3 reasons why 2014 was the season to be jolly, by Alex Mills
Jo Pavey, photo by PhotoRun.net
â€¢ Brits come good
Whether it was the Commonwealth Games, European Championships or the world juniors that you were watching, one thing remained the same, Great Britain’s athletes were finally performing to their potential. After years of the team relying on a few outstanding individuals to save their bacon and placing in the medals table, this year almost everyone did well. Aside from the super season of Greg Rutherford and the renaissance of super mum Jo Pavey, we saw great breakthroughs from a number of our younger athletes as they won their first international medals and climbed up the nation all-time lists. While a pinch of perspective has to be placed on their performances due to the level of competition faced in 2014, things do look a damn lot brighter than they did 12 months ago.
Wilson Kipsang, photo by PhotoRun.net
2. Triple K’s assertion on the world of marathon running
This year’s marathon season will of course be remembered as the year that the Dennnis Kimmeto smashed the 2 hours 3 minute barrier to become the fastest runner in the event’s history and the catalyst of yet another wave of sub-two hour fever. While Kimetto’s performance was truly amazing, as mentioned in a previous blog, he was by no means the only star of marathon running this season. Although there was to be no face off in 2014, the form of the work-record holder, the former holder and world marathon majors champion, Wilson Kipsang and the imperious Eliud Kipchoge, ensured that Kenya remained on top of the distance running game. All that remains to happen is for a face-off in 2015 with all three hopefully bringing their A games! Aside from triple K ,a certain Ethiopian going by the name of Kenenisa was starting to make his own inroads over 26.4 miles and despite his poor performance in this October’s Chicago Marathon, a debut victory in Paris shows that there is more to come.
Bohdan Bondarenko, photo by PhotoRun.net
3. Barshim, Bondarenko and the Bar, with more than a few handy cameo’s.
If there’s one discipline that has exploded in the last 12 months it is the men’s high jump; removing the fourth wall between track and field events, this vertical challenge has more than once rightly stolen the limelight and focus from it’s track alternative. Whether it was New York, Rome or Brussels almost everyone who could have been there was and more often than not they didn’t disappoint.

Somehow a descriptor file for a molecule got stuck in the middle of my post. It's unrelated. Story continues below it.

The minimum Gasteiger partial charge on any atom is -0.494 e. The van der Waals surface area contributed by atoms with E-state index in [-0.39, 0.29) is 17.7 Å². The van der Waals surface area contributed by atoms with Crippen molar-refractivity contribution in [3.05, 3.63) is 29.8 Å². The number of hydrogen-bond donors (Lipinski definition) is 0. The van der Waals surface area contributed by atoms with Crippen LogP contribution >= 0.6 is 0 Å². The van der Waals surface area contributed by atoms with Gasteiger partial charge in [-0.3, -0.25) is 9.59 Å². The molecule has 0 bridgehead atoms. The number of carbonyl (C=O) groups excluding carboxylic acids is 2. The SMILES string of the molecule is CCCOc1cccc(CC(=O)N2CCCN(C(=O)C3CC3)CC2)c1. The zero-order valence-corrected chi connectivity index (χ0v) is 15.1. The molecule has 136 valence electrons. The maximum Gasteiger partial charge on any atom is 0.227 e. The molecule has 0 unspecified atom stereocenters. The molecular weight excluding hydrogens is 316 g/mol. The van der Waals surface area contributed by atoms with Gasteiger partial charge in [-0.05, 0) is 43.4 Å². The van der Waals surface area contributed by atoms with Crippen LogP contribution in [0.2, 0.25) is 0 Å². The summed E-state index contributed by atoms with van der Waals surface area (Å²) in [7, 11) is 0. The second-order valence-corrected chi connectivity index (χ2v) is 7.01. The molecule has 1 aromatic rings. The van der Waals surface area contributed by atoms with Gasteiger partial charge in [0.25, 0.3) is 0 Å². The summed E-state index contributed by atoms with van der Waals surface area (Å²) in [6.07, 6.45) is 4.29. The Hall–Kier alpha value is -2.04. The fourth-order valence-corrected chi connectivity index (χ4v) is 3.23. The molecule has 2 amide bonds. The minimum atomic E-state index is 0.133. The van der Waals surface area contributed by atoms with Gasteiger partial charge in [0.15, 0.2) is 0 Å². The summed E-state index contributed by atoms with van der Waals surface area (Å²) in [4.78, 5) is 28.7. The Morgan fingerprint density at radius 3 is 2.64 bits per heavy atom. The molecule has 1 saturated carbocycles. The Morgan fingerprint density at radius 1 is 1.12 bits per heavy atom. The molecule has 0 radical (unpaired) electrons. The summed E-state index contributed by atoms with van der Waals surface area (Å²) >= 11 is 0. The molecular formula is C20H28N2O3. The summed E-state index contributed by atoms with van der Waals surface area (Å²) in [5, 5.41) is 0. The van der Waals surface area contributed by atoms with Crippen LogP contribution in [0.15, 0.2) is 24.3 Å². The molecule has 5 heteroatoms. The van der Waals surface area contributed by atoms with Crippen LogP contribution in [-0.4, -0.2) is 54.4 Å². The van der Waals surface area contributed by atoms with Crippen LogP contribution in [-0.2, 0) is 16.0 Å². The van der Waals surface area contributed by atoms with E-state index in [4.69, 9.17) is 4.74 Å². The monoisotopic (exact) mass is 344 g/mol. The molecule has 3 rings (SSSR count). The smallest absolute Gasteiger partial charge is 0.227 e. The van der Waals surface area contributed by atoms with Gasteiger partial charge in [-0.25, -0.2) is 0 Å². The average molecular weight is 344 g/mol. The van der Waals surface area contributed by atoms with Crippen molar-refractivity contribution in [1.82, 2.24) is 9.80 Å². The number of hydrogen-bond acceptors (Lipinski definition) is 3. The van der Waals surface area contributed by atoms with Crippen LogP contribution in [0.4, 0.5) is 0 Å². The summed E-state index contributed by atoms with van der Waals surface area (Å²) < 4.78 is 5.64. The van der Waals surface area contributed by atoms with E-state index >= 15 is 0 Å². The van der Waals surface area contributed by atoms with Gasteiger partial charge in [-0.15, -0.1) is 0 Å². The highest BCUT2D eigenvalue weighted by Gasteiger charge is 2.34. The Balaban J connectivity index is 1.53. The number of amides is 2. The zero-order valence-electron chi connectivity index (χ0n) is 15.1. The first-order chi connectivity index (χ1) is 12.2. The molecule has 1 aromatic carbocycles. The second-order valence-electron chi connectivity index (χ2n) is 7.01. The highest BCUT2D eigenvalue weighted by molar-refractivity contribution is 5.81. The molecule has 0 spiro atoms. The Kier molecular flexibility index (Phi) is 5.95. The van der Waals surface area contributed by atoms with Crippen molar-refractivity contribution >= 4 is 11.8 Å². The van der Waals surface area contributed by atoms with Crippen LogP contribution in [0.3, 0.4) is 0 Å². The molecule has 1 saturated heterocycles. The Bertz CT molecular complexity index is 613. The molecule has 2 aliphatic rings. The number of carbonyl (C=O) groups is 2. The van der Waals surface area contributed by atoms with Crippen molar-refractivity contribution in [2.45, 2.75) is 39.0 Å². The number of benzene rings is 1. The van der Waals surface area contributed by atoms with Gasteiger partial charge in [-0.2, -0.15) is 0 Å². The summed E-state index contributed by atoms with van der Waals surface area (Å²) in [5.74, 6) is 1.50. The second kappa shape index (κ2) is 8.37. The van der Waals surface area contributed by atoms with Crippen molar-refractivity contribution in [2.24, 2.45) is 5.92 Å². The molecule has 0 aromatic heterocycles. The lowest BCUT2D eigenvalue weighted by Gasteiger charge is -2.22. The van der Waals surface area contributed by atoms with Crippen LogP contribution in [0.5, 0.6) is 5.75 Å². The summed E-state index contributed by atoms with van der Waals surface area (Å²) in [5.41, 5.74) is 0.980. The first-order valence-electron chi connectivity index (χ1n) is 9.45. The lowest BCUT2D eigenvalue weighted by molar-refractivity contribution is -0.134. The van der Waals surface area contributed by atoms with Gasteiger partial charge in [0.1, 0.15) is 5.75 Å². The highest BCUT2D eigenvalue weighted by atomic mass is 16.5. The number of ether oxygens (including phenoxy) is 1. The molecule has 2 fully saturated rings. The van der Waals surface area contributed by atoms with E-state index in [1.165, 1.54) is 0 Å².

Despite 5 athletes having jumped over 2.40m this year, the story of 2014 really only hinged on the form of two protagonists. Following the early season breakthroughs of Ivan Ukhov and Derek Drouin, Mutaz Essa Barshim emerged from the rubble of his world indoor title in March to climb to the top of the world lists. Flying over barriers never previously breached by any man from his continent, this outlandish, cool, Quatrain ‘prince’ endeared himself to the athletics world whilst growing his global presence and becoming the second highest jumper ever, behind only the great Javier Sotomayor. Although his presence may ultimately be defined by that 2.43m jump in Brussels and for bringing the world championships to the Middle East, social media fanatics will remember the brilliant #ThingsBarshimCouldJumpOver fondly.
As they say an athlete is only the sum of their rivals and so it of course needs to be noted just how well Bohdan Bondarenko performed this year. Not only did the world champion have a better head-to-head record with Barshim,with 4 wins to 3, but he also became the joint highest jumper in European history, when he and Barshim both cleared 2.42m in New York. Despite Barshim sitting marginally higher for 2014, the Ukrainian will be confident of matching his opponent when it really matters in the next two years. Thought should also be given to those up and coming athletes on the fringes of the top-lists, of which a huge 20 have jumped over 2.30m, with a little bit of work during the winter a place in the final of Beijing 2015 or Rio 2016 and maybe more, lie ahead.
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